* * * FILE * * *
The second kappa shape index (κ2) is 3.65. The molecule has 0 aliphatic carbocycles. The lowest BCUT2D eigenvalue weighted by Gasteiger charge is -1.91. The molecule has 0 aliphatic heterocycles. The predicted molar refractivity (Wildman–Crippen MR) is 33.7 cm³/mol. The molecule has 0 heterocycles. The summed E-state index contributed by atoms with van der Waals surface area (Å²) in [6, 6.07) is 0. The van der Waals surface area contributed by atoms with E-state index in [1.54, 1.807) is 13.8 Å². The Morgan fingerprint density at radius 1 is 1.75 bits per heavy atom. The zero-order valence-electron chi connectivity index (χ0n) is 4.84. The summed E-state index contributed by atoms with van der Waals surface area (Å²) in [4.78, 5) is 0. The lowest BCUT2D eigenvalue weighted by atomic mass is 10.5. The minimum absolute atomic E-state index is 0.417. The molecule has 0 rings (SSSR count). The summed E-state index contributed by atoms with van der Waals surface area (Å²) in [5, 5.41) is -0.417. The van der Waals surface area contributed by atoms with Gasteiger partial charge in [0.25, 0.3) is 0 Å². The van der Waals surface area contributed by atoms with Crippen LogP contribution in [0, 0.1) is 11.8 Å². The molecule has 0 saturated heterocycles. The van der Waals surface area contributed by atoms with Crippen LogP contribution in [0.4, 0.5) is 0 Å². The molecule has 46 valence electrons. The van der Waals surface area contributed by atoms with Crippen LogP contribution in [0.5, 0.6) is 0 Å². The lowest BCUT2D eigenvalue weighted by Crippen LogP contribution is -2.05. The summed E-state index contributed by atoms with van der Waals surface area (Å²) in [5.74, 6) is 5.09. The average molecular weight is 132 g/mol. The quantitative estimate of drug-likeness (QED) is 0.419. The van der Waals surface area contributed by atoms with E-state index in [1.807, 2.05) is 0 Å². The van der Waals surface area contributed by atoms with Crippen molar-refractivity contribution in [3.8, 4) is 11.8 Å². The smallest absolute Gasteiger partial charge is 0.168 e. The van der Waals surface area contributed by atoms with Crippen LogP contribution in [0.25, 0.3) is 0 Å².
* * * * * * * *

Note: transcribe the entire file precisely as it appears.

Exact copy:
The second kappa shape index (κ2) is 3.65. The molecule has 0 aliphatic carbocycles. The lowest BCUT2D eigenvalue weighted by Gasteiger charge is -1.91. The molecule has 0 aliphatic heterocycles. The predicted molar refractivity (Wildman–Crippen MR) is 33.7 cm³/mol. The molecule has 0 heterocycles. The summed E-state index contributed by atoms with van der Waals surface area (Å²) in [6, 6.07) is 0. The van der Waals surface area contributed by atoms with E-state index in [1.54, 1.807) is 13.8 Å². The Morgan fingerprint density at radius 1 is 1.75 bits per heavy atom. The zero-order valence-electron chi connectivity index (χ0n) is 4.84. The summed E-state index contributed by atoms with van der Waals surface area (Å²) in [4.78, 5) is 0. The lowest BCUT2D eigenvalue weighted by atomic mass is 10.5. The minimum absolute atomic E-state index is 0.417. The molecule has 0 rings (SSSR count). The summed E-state index contributed by atoms with van der Waals surface area (Å²) in [5, 5.41) is -0.417. The van der Waals surface area contributed by atoms with Gasteiger partial charge in [0.25, 0.3) is 0 Å². The van der Waals surface area contributed by atoms with Crippen LogP contribution in [0, 0.1) is 11.8 Å². The molecule has 0 saturated heterocycles. The van der Waals surface area contributed by atoms with Crippen LogP contribution in [0.4, 0.5) is 0 Å². The molecule has 46 valence electrons. The van der Waals surface area contributed by atoms with Crippen LogP contribution in [0.5, 0.6) is 0 Å². The lowest BCUT2D eigenvalue weighted by Crippen LogP contribution is -2.05. The summed E-state index contributed by atoms with van der Waals surface area (Å²) in [5.74, 6) is 5.09. The average molecular weight is 132 g/mol. The quantitative estimate of drug-likeness (QED) is 0.419. The van der Waals surface area contributed by atoms with E-state index in [1.807, 2.05) is 0 Å². The van der Waals surface area contributed by atoms with Crippen molar-refractivity contribution in [3.8, 4) is 11.8 Å². The smallest absolute Gasteiger partial charge is 0.168 e. The van der Waals surface area contributed by atoms with Crippen LogP contribution in [0.25, 0.3) is 0 Å².